By New Times
By Connor Radnovich
By Robrt L. Pela and Amy Silverman
By Ray Stern
By Keegan Hamilton
By Matthew Hendley
By Monica Alonzo
By Monica Alonzo
"Vaguely, vaguely," Berry replied.
Lieutenant Ron Dean took the telephone from Berry and, he says, identified himself as a police officer investigating "an incident at the Crane apartment." Carpenter told him he'd been out with the actor until about 1 a.m., a time he would revise the next morning to 2:45 a.m. He said he'd found his own way to the airport later that morning for his flight home.
The telephone rang again soon after Carpenter hung up. It was one of Crane's many female friends from Phoenix. Then Bob Crane Jr., worried after hearing from Carpenter a few minutes earlier, telephoned his father's apartment for information, but was told little. At about 3:30 p.m., Carpenter called again. This time Lieutenant Dean answered the telephone.
Dean says it troubled him that Carpenter didn't ask him what kind of crime had been committed or where Bob Crane was.
"The reason he didn't ask me was that he already knew what had happened," Dean tells New Times. "The killer himself had returned to the scene of the crime--by phone."
Carpenter's version, of course, is different than Dean's. "I asked him what was going on," Carpenter tells New Times. "He said, 'We have a situation here.' I said, 'What? A robbery?' He wouldn't tell me. That's why I called Bob Crane Jr. . . . I was very worried."
@body:Word of Bob Crane's murder swept across the Valley, the nation, the world. It was easily the biggest crime in the history of Scottsdale, years away from becoming today's booming tourist mecca of 140,000.
The Scottsdale Police Department in 1978 was a typical small-city agency. It didn't have a homicide unit--there weren't enough murders to merit one--and its officers did a little of everything. That lack of specialization shaped how the department mobilized for its highest-profile case ever.
Led by chief case officer Dennis Borkenhagen and his superior, Lieutenant Ron Dean, Scottsdale began its investigation by the book: a search of the crime scene and an effort to learn how and why a killer had struck.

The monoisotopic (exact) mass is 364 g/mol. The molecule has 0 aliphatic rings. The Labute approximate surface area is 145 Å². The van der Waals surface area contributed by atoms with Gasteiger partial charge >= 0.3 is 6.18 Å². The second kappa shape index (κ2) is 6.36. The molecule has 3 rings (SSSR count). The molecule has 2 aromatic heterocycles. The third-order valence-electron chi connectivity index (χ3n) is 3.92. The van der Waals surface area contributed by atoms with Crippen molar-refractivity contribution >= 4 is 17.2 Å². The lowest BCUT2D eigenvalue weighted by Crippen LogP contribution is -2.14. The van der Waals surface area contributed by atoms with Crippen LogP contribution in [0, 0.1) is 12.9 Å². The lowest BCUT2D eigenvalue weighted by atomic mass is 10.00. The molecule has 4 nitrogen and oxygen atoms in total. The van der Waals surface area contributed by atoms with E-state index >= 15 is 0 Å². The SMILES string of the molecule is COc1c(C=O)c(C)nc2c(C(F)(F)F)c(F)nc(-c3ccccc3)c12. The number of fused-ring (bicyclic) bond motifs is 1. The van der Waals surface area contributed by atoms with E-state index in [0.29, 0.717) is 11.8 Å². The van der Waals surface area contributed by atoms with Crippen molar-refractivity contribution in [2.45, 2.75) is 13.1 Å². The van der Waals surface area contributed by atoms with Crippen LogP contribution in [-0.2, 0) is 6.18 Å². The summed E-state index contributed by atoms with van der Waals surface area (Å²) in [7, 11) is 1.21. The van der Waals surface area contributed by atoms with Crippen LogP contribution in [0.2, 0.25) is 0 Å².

What the motive wasn't was far easier for investigators to determine. Nothing of financial value seemed to be missing from Crane's apartment. That eliminated robbery.
There were no signs of a struggle, and a postmortem examination indicated Crane had been asleep when someone bludgeoned him in the left temple with a blunt instrument.
The detectives found bloodstains on the inside of the front door and surmised that the killer had fled in that direction. There were no signs of forced entry, and the sliding-glass door that led to the swimming pool was unlocked. Victoria Berry said she hadn't touched the door, and detectives suspected the killer had known Crane and intentionally left it unlocked during an earlier visit.
The Crane murder weapon remained missing; police only knew it was a blunt object, such as a golf club or a tire iron, capable of inflicting a swift and fatal blow.
Investigators quickly interviewed many of Crane's friends and colleagues. They learned that amiable, popular, 49-year-old Bob Crane had left behind many people who detested him.
A partial list included:
ù His estranged second wife, Patty, with whom Crane had feuded in a loud and bitter telephone conversation overheard by his neighbors and by John Carpenter hours before Crane's death.
ù A fellow actor who had sworn vengeance after a violent argument with Crane in Texas a few months before the murder.
ù The many husbands and boyfriends of women Crane had sexually seduced. An example: The ex-boyfriend of a woman Crane had slept with in Scottsdale taped a mutilated newspaper photograph of Crane to her back door after the man learned of their relationship.
Some of those women were among the literally hundreds who had posed nude for Crane and his ever-present Polaroid camera. Many others consented to having their lovemaking with Crane videotaped. Some, however, had no idea Crane had recorded his sex sessions with them until after he died and the Scottsdale police informed them.
The detectives confiscated Crane's videotapes during their first search of his apartment. In the rear bathroom, they also found a minidarkroom with negatives of nude women awaiting development in a tray. A photo enlarger sat on the back of the toilet.
Some of the videotapes were as quirky as they were kinky: Crane would spend hour upon hour editing footage of himself in sexual union with one or more women. Often, he would painstakingly splice in strangely innocuous scenes from sitcoms and talk shows of the day.
One tape starts with Crane having sex with a woman. The scene then suddenly shifts to an interview of the actor on Open House--a Phoenix talk show--then returns to the homemade porn. Crane again cuts in toward the end with a scene from The Andy Griffith Show.
The tapes fascinated the Scottsdale cops. But the lead investigators were more interested in learning about the relationship between Crane and his friend John Carpenter. Many people they interviewed said the two buddies seemed to get along famously, even during Carpenter's trip to Arizona.
But a waitress at a Bobby McGee's restaurant said the two men had seemed "tense" with each other two nights before the murder. Another woman told police Carpenter had "pouted" when Crane didn't pay attention to him. Yet a third woman said Crane told her he and Carpenter weren't getting along as well as they had in the past.